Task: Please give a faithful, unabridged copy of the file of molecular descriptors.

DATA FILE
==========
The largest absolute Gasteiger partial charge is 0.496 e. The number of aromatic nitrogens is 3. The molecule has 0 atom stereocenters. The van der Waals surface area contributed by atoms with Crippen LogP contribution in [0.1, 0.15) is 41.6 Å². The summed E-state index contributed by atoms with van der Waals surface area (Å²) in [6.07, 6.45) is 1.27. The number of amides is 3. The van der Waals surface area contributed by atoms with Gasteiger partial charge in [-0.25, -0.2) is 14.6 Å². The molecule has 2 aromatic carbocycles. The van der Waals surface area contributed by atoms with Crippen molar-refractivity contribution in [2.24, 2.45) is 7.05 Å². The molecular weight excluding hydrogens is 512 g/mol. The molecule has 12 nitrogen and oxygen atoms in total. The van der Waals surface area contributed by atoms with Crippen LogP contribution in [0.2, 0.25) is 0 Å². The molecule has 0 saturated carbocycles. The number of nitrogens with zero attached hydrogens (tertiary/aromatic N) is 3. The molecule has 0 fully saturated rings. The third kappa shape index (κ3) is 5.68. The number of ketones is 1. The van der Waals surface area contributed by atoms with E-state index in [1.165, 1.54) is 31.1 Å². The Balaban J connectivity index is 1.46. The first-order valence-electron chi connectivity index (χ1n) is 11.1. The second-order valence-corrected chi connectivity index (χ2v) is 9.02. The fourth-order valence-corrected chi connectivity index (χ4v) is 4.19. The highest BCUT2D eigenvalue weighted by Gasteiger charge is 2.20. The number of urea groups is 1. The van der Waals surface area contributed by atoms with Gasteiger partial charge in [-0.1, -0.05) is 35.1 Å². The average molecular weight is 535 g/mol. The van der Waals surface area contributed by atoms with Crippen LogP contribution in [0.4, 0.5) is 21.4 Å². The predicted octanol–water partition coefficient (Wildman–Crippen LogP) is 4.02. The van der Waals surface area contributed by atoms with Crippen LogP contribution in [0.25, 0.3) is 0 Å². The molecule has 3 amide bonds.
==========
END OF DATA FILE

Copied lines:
The largest absolute Gasteiger partial charge is 0.496 e. The number of aromatic nitrogens is 3. The molecule has 0 atom stereocenters. The van der Waals surface area contributed by atoms with Crippen LogP contribution in [0.1, 0.15) is 41.6 Å². The summed E-state index contributed by atoms with van der Waals surface area (Å²) in [6.07, 6.45) is 1.27. The number of amides is 3. The van der Waals surface area contributed by atoms with Gasteiger partial charge in [-0.25, -0.2) is 14.6 Å². The molecule has 2 aromatic carbocycles. The van der Waals surface area contributed by atoms with Crippen molar-refractivity contribution in [2.24, 2.45) is 7.05 Å². The molecular weight excluding hydrogens is 512 g/mol. The molecule has 12 nitrogen and oxygen atoms in total. The van der Waals surface area contributed by atoms with Crippen LogP contribution in [0.2, 0.25) is 0 Å². The molecule has 0 saturated carbocycles. The number of nitrogens with zero attached hydrogens (tertiary/aromatic N) is 3. The molecule has 0 fully saturated rings. The third kappa shape index (κ3) is 5.68. The number of ketones is 1. The van der Waals surface area contributed by atoms with E-state index in [1.165, 1.54) is 31.1 Å². The Balaban J connectivity index is 1.46. The first-order valence-electron chi connectivity index (χ1n) is 11.1. The second-order valence-corrected chi connectivity index (χ2v) is 9.02. The fourth-order valence-corrected chi connectivity index (χ4v) is 4.19. The highest BCUT2D eigenvalue weighted by Gasteiger charge is 2.20. The number of urea groups is 1. The van der Waals surface area contributed by atoms with Gasteiger partial charge in [-0.1, -0.05) is 35.1 Å². The average molecular weight is 535 g/mol. The van der Waals surface area contributed by atoms with Crippen LogP contribution in [0.4, 0.5) is 21.4 Å². The predicted octanol–water partition coefficient (Wildman–Crippen LogP) is 4.02. The van der Waals surface area contributed by atoms with Crippen LogP contribution in [0.25, 0.3) is 0 Å². The molecule has 3 amide bonds.